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This section of the novel is actually deeply symbolically revealing about Silas's character and likewise the child that he finds. He discovers the child on his doorstep in Chapter 12. We are told that after the robbery of his gold he had developed the habit of opening his door and looking out, as if expecting his gold to come back. However, this time, when he returns from doing this, he sits down, facing the hearth and he seems for a moment to see gold on his fireside hearth:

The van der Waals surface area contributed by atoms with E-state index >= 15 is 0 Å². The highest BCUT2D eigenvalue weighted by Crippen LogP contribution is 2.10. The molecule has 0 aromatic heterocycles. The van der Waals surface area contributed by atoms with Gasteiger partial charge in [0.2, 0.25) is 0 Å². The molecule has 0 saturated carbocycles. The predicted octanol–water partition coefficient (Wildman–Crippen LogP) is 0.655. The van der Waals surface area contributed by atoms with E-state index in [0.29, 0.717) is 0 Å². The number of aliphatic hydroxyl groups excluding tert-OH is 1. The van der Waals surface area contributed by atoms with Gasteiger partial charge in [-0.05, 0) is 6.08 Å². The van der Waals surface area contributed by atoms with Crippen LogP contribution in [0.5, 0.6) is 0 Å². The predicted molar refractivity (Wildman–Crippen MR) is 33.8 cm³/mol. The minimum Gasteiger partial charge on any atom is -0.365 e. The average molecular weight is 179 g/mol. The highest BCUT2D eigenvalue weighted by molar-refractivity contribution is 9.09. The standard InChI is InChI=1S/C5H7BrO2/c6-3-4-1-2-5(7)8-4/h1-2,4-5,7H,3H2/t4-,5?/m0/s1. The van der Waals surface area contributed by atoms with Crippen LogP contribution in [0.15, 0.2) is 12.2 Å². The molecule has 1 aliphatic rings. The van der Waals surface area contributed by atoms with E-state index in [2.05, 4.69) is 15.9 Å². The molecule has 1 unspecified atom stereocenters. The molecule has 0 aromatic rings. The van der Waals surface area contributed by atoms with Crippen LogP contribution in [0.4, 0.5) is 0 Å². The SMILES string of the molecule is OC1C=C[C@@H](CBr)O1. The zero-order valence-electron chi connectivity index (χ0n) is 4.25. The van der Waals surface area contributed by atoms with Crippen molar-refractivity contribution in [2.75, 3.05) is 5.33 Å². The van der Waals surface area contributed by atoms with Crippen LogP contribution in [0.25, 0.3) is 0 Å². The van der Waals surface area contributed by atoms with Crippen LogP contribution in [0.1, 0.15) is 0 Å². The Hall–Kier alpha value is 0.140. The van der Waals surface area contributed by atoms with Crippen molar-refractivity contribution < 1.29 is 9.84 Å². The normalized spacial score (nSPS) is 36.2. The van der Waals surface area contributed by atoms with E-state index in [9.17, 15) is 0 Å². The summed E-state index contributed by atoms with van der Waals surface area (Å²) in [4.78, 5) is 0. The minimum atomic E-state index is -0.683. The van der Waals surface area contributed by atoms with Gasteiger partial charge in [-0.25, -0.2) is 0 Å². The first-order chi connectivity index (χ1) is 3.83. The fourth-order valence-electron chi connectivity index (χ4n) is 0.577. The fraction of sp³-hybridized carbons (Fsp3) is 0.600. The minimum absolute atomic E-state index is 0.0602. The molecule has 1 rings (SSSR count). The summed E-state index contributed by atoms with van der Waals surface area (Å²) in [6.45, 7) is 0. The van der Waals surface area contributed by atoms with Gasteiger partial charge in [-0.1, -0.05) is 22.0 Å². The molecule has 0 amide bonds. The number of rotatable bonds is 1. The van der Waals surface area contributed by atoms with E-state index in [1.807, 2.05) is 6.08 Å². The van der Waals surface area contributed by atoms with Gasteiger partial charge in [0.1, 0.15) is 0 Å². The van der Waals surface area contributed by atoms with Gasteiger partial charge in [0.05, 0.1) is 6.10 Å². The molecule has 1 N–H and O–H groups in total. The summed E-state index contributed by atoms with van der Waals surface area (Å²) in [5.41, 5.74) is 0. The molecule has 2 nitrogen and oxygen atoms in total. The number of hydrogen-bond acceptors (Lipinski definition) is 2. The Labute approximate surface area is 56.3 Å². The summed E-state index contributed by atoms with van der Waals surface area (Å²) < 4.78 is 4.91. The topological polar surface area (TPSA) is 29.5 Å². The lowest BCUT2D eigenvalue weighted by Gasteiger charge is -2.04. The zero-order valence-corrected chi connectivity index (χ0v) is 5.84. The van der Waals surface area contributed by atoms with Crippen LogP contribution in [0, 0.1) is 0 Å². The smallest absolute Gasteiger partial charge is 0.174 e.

Gold! --his own gold--brought back to him as mysteriously as it had been taken away! He felt his heart begin to beat violently, and for a few moments he was unable to stretch out his hand and grasp the restored treasure. The heap of gold seemed to glow and get larger beneath his agitated gaze. He leaned forward at last, and stretched forth his hand; but instead of the hard coin with the familiar resisting outline, his fingers encountered soft warm curls.
So we have a very interesting way in which Silas discovers the child of Molly. One could say that his greed for gold confuses the blonde hair with his money, or equally we could argue that George Elliot is actually showing how this young babe will become just as precious to Silas as his gold was before.
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